Enter your mobile number or email address below and we'll send you a link to download the free Kindle App. Then you can start reading Kindle books on your smartphone, tablet, or computer - no Kindle device required.
To get the free app, enter your mobile phone number.
|Print List Price:||£15.99|
Save £7.00 (44%)
Amazon Media EU S.à r.l.
This price was set by the publisher.
The Scramble For Africa Kindle Edition
Kindle Daily Deals: Books from 99p
Sign-up to the Kindle Daily Deal email newsletter to discover daily deals from 99p.
Customers who bought this item also bought
What other items do customers buy after viewing this item?
Top Customer Reviews
Packenham's book is majestic. Some of the subject matter in the hands of someone less skilled would become unbearable. Inter-department shenanigans of various French governments? With Packenham it's fascinating!
The book covers a huge subject, from the early explorations of Livingstone through to a time where all but Ethiopia and Liberia remained unconquered. This includes the European government machinations, the 'scientific' explorations, the missions, the wars, the capitalist exploitation and everything in between.
Startlingly, Packenham brings hundreds, if not thousands, of the central characters to life in such a small space (albeit nearly 700 pages of fineprint). Not only the well-known major players like Stanley, Leopold and Rhodes of whom we'd all heard, but people like Tippu Tip, Lugard, George Goldie and King Mwanga are all leant such an incredible depth of character.
The story is fascinating, if at times farcicle, gruesome and ditressing.
I found two factors shocking. The first is the complete lack of plan the European powers had when entering into the scramble, made worse by the frivolous tit-for-tat nature of much of the division of Africa between France and Britain. I had naively thought that a reasonably serious analysis of the continent had been undertaken prior to a systematic division largely based on resources.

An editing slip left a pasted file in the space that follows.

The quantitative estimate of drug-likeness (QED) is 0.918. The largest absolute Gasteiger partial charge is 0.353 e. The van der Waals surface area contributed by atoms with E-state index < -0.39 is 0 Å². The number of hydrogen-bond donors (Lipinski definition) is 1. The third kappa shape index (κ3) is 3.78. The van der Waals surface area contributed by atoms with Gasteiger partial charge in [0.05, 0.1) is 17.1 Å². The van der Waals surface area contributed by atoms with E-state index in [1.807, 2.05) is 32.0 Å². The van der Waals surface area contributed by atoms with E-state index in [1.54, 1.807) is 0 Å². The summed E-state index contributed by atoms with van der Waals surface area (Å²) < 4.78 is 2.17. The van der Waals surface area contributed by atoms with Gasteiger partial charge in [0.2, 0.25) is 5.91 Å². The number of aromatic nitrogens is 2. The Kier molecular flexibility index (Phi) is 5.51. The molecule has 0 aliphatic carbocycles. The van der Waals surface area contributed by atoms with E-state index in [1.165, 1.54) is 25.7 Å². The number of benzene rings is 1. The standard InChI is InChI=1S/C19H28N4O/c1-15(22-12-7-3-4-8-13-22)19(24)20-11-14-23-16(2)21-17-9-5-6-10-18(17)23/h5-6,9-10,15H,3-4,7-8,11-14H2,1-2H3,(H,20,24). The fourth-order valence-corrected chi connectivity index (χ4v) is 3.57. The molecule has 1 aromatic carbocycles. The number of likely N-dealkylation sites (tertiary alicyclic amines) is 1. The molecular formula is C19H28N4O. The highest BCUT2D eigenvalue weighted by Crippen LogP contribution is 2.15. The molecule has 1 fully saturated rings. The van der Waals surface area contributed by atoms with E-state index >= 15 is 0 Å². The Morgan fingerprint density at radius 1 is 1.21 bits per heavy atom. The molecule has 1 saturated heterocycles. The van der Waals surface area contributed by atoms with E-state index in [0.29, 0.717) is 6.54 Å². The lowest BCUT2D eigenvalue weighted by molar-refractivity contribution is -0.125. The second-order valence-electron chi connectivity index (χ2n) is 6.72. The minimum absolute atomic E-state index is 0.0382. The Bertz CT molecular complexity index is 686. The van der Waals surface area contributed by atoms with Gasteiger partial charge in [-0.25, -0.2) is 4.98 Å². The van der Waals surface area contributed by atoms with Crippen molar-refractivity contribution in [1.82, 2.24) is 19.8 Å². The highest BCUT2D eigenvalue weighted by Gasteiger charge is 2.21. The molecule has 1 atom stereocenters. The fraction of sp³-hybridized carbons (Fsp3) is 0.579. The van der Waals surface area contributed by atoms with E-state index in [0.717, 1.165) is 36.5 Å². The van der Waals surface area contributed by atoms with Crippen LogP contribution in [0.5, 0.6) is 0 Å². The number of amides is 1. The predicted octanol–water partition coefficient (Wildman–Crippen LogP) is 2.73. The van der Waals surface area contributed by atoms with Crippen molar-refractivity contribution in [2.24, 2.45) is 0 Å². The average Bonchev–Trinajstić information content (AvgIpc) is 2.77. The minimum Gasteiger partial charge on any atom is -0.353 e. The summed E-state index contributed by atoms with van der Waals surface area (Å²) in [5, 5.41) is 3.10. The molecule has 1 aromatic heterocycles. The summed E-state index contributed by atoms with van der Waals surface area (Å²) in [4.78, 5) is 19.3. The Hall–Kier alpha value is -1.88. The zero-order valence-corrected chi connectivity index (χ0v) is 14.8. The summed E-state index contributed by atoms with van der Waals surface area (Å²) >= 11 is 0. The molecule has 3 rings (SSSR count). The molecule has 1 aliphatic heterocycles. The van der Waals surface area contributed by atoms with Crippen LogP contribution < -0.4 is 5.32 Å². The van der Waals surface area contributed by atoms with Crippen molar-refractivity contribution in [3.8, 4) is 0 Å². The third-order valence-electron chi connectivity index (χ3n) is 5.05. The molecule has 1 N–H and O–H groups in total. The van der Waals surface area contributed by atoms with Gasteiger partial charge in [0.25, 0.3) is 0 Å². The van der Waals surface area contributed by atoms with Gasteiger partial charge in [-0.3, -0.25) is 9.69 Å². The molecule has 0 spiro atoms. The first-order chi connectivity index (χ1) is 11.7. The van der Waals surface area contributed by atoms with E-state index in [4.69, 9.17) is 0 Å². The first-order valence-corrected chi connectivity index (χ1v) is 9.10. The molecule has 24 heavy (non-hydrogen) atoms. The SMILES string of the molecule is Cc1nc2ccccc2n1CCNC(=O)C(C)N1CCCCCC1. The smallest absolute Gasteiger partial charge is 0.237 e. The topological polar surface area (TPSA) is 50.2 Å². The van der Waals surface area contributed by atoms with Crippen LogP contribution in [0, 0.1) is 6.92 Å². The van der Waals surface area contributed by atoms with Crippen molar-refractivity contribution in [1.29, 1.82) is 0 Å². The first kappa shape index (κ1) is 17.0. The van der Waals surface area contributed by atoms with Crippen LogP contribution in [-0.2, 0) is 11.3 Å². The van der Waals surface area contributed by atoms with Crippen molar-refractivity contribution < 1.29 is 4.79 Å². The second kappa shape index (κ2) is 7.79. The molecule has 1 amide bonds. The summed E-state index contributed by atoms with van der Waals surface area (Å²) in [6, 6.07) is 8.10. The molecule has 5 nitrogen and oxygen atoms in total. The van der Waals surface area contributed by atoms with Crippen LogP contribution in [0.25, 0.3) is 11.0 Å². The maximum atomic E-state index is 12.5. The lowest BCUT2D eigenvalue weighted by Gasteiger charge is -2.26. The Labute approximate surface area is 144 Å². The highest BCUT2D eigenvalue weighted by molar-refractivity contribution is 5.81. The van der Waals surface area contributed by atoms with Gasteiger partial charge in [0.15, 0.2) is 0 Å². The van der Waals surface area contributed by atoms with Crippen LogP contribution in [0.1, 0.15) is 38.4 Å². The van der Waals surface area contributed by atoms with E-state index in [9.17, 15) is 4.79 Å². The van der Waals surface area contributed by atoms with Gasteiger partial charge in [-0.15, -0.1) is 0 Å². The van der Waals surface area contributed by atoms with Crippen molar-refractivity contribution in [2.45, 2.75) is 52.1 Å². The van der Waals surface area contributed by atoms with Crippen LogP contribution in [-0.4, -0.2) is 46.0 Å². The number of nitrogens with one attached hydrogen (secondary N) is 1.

The second was the shocking atrocities the Imperial governments were willing to sweep under the carpet to get what they wanted.Read more ›
It is excellently researched, well written and once you start reading it you will not stop.
It reads like a novel and Pakenham manages to infuse what is a serious and often grim subject with a flavour of humour with his unerring turn of phrase and wit
It covers the era at the end of the 19thC when the european powers started carving up africa and attempts to answer some of the questions about why nations did this (the answer, it seems, is to stop others getting there first), and how.
Some of the detail is wonderful and you are struck by how much research Pakenham must have done. Unfortunately, in trying to cover a whole continent, Pakenham does tend to focus on the british angle and the big events at the expense of other nations, so there's a lot about the Belgian Congo, South Africa, Uganda, Kenya, Tanzania, Sudan and Nigeria - but you're left wondering about the likes of Liberia, Libya, Senegal and others.
No one comes out particularly well, and towards the end there are some real horror stories. This is as much a lesson in politics as history, and essential reading about an area we should know more about already.
This part of history is neglected in European history lessons, which I think is mostly because a large part of it is quite embarassing for modern readers. The arrogance and blatant disregard for the original inhabitants of the continent is breathtaking at times. On the other hand, this book left me amazed that any of the European powers had empires at all. The sheer scale of incompetence, back-stabbing and bloody-mindedness is astounding...sometimes you can't see how they managed to get anything done at all. It does make for a good story, and I'd recommend the book to anybody with an interest in African or European history.
Most Recent Customer Reviews
THE AUTHOR THOMAS PAKENHAM HAS THE KNACK OF JOINING SEPARATE HISTORICAL EVENTS INTO A SEAMLESS NARRATIVE AND HIS WRITING STYLE IS VERY READABLE. Read morePublished 3 days ago by NICKYP
A very interesting book. A detailed vision of the scramble but unfortunatelly only from the british point of view. Read morePublished 5 months ago by Alejandro
Detailed, maybe too detailed for some.
I had to give up on it about one third of the way through.
Probably a good book for history nuts
Great start for me - leading onto other reading in this area.Published 10 months ago by Mr. P. C. B. Connolly
A tour de force of African history - only sorry I had not found it earlier - easily beats all the other books I have read on this subject.Published 13 months ago by JACB
Great un-put-downable book.makes an Englishman pine for the good old daysPublished 13 months ago by Michael I.